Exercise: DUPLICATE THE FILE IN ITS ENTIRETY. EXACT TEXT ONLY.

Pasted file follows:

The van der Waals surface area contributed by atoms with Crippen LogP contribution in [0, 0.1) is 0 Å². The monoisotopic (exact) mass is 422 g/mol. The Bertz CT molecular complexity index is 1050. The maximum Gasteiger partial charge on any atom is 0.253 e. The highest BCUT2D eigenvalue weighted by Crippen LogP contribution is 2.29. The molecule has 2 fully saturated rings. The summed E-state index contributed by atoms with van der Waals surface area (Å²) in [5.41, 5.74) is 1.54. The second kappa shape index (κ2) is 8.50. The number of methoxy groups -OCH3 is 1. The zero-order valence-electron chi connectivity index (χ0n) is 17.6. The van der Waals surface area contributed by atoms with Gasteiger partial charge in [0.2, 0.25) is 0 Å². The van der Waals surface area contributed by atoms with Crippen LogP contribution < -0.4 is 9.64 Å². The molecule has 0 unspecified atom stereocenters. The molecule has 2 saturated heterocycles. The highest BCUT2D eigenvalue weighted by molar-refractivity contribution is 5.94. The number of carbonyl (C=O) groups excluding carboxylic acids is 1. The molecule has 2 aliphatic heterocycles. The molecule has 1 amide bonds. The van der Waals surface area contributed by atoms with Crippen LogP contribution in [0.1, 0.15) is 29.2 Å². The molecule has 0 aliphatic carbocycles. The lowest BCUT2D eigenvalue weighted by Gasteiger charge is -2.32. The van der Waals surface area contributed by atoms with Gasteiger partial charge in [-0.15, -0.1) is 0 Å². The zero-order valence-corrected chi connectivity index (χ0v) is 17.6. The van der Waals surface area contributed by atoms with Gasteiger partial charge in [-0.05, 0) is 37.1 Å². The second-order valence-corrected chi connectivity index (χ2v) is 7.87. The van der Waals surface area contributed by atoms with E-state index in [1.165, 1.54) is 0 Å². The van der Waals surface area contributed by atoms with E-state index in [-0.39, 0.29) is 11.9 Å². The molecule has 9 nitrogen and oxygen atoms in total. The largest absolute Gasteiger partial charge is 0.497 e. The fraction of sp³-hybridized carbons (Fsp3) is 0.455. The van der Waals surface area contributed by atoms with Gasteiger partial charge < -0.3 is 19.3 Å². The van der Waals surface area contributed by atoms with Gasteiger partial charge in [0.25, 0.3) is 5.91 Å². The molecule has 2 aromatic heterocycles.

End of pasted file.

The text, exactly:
The van der Waals surface area contributed by atoms with Crippen LogP contribution in [0, 0.1) is 0 Å². The monoisotopic (exact) mass is 422 g/mol. The Bertz CT molecular complexity index is 1050. The maximum Gasteiger partial charge on any atom is 0.253 e. The highest BCUT2D eigenvalue weighted by Crippen LogP contribution is 2.29. The molecule has 2 fully saturated rings. The summed E-state index contributed by atoms with van der Waals surface area (Å²) in [5.41, 5.74) is 1.54. The second kappa shape index (κ2) is 8.50. The number of methoxy groups -OCH3 is 1. The zero-order valence-electron chi connectivity index (χ0n) is 17.6. The van der Waals surface area contributed by atoms with Gasteiger partial charge in [0.2, 0.25) is 0 Å². The van der Waals surface area contributed by atoms with Crippen LogP contribution < -0.4 is 9.64 Å². The molecule has 0 unspecified atom stereocenters. The molecule has 2 saturated heterocycles. The highest BCUT2D eigenvalue weighted by molar-refractivity contribution is 5.94. The number of carbonyl (C=O) groups excluding carboxylic acids is 1. The molecule has 2 aliphatic heterocycles. The molecule has 1 amide bonds. The van der Waals surface area contributed by atoms with Crippen LogP contribution in [0.1, 0.15) is 29.2 Å². The molecule has 0 aliphatic carbocycles. The lowest BCUT2D eigenvalue weighted by Gasteiger charge is -2.32. The van der Waals surface area contributed by atoms with Gasteiger partial charge in [-0.15, -0.1) is 0 Å². The zero-order valence-corrected chi connectivity index (χ0v) is 17.6. The van der Waals surface area contributed by atoms with Gasteiger partial charge in [-0.05, 0) is 37.1 Å². The second-order valence-corrected chi connectivity index (χ2v) is 7.87. The van der Waals surface area contributed by atoms with E-state index in [1.165, 1.54) is 0 Å². The van der Waals surface area contributed by atoms with E-state index in [-0.39, 0.29) is 11.9 Å². The molecule has 9 nitrogen and oxygen atoms in total. The largest absolute Gasteiger partial charge is 0.497 e. The fraction of sp³-hybridized carbons (Fsp3) is 0.455. The van der Waals surface area contributed by atoms with Gasteiger partial charge < -0.3 is 19.3 Å². The van der Waals surface area contributed by atoms with Gasteiger partial charge in [0.25, 0.3) is 5.91 Å². The molecule has 2 aromatic heterocycles.